5 Reasons Thinking of Yourself as a Victim Makes Your Life Worse

5 Reasons Thinking of Yourself as a Victim Makes Your Life Worse

America is now a “victimhood culture.” People strive to portray themselves as victims, try to paint people they support as victims, and make every effort to be conspicuously seen sticking up for “victims.” This is extraordinarily unhealthy for everyone involved from society on down to the individual. Why does thinking of yourself and others as victims make your life worse? Well…

1) It keeps you from fixing your own problems: If you are an adult, the vast majority of your problems are your own fault and that percentage only goes up throughout your entire lifetime. Maybe in Afghanistan, where the Taliban might come over the hill and burn down your school for trying to teach little girls to read, you could say that “they” are keeping you from succeeding, but that’s not true in America. There are people all over the world trying to get here, legally and illegally, because of the great opportunities that our nation provides them. If you can’t make it in this environment, there’s probably nowhere else in the world you could make it either. Unfortunately, it’s easier for some people to wallow in victimhood than admit that truth and start on the hard work of fixing the problems they have created in their own lives.

2) Victimhood requires you to create oppressors: If you convince yourself that you’re being kept down by racism, then you have to mentally create the racists who are holding you back. Is it sexists? Then the “patriarchy” is to blame. Being gay? Homophobes! After all, if your problems are all a result of being victimized, then someone else must be victimizing you. In America, those people aren’t exactly apparent. Because of that, increasingly ridiculous explanations have to be fashioned to create those non-existent oppressors. That’s why liberals came up with “rape culture,” “structural racism,” “cultural appropriation,” and “intersectionality.” We live in a world driven by supply and demand and if there is an enormous demand for oppressors, the market will find them even if it has to create them from thin air.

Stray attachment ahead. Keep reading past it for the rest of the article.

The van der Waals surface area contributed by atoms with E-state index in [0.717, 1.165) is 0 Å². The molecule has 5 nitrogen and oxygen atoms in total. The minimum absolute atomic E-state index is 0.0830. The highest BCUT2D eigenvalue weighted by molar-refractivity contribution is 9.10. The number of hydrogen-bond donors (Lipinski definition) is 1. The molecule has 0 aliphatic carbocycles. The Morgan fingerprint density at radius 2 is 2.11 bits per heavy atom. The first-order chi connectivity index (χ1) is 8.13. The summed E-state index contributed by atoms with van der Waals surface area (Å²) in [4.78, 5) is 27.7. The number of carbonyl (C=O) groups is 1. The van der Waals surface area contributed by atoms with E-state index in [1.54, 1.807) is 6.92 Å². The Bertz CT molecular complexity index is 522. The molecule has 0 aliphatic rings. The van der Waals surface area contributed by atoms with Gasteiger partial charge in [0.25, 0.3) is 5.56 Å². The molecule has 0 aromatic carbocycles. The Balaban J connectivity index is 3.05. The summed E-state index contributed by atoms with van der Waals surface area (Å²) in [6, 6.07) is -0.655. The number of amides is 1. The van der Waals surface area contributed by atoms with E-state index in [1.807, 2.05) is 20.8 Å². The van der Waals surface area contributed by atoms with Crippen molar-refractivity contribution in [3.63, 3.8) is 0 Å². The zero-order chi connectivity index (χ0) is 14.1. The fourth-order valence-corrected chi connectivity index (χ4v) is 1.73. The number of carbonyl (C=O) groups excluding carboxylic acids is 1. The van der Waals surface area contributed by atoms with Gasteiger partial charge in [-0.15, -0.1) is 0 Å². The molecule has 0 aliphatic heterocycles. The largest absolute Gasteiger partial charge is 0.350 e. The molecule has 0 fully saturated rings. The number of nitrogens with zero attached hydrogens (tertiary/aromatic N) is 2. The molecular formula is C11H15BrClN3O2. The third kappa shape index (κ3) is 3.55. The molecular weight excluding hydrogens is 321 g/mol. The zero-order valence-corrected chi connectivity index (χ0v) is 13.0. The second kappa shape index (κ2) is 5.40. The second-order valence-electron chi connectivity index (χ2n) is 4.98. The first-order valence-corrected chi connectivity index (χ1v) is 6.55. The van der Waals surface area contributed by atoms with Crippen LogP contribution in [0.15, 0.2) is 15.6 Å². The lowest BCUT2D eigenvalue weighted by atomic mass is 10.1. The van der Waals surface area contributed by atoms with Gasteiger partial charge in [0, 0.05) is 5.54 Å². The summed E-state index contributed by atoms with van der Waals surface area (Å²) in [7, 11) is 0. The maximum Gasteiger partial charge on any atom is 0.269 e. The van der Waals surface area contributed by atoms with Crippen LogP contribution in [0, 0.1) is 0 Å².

3) It means defining yourself as a failure: It’s not a good thing to be a victim. Victims are people that are weak, that failed, and that have lost when it mattered. They’re powerless, helpless, and hapless. Every person reading this probably knows someone that still defines themselves by something horrible that happened to them decades ago. Is that a healthy way to go through life? Is it something likely to make you happy? Do you think the most capable people in our society mope around for hours, thinking they’re victims after a set-back, or do you think they stand up, brush themselves off and get back to work? Winners may sometimes be victimized in some way, but they don’t allow that to define them. Only losers do that. Which do you want to be?

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4) Victimhood causes you to look to others to fix your problems: If you’re beaten up and robbed, you call the police. If you’re hit by a car and break your leg, you wait until someone takes you to the hospital so a doctor can fix you up. So, if you’re a victim in life, what do you do? You wait for someone to come along and fix your messed-up life for you. Maybe a politician, an activist, or the head of a government agency will take action and life will get better. Setting aside the fact that people like that care more about what they’re having for lunch today than they do about your problems, they can’t fix your life. If you have been making $11 an hour working at McDonald’s for the last 6 years, a minimum wage increase to $15 isn’t going to improve your life long-term. In fact, nobody is going to fix your life for you and if you wait for someone else to do it, you will be waiting a long time.

5) It gives you mental justification to become a bully: When am I justified in punching you in the face? After you punch me first. Of course, in America, we now have all sorts of people mentally imagining people doing the equivalent of punching them in the face, so they feel justified in behaving horribly. They feel completely okay with being a jerk because someone wore a MAGA hat. They feel like they HAVE TO lash out at everyone else because they’ve convinced themselves they’re surrounded by enemies that want to keep them down. Do you want to make yourself into an unpleasant, nasty, meanspirited person? Just convince yourself that you’re a victim who is completely justified in attacking anyone that “oppresses you” by not affirming your worldview.

John Hawkins is the author of 101 Things All Young Adults Should Know. You can follow him on Parler here. This originally appeared at The Dan Bongino Show.

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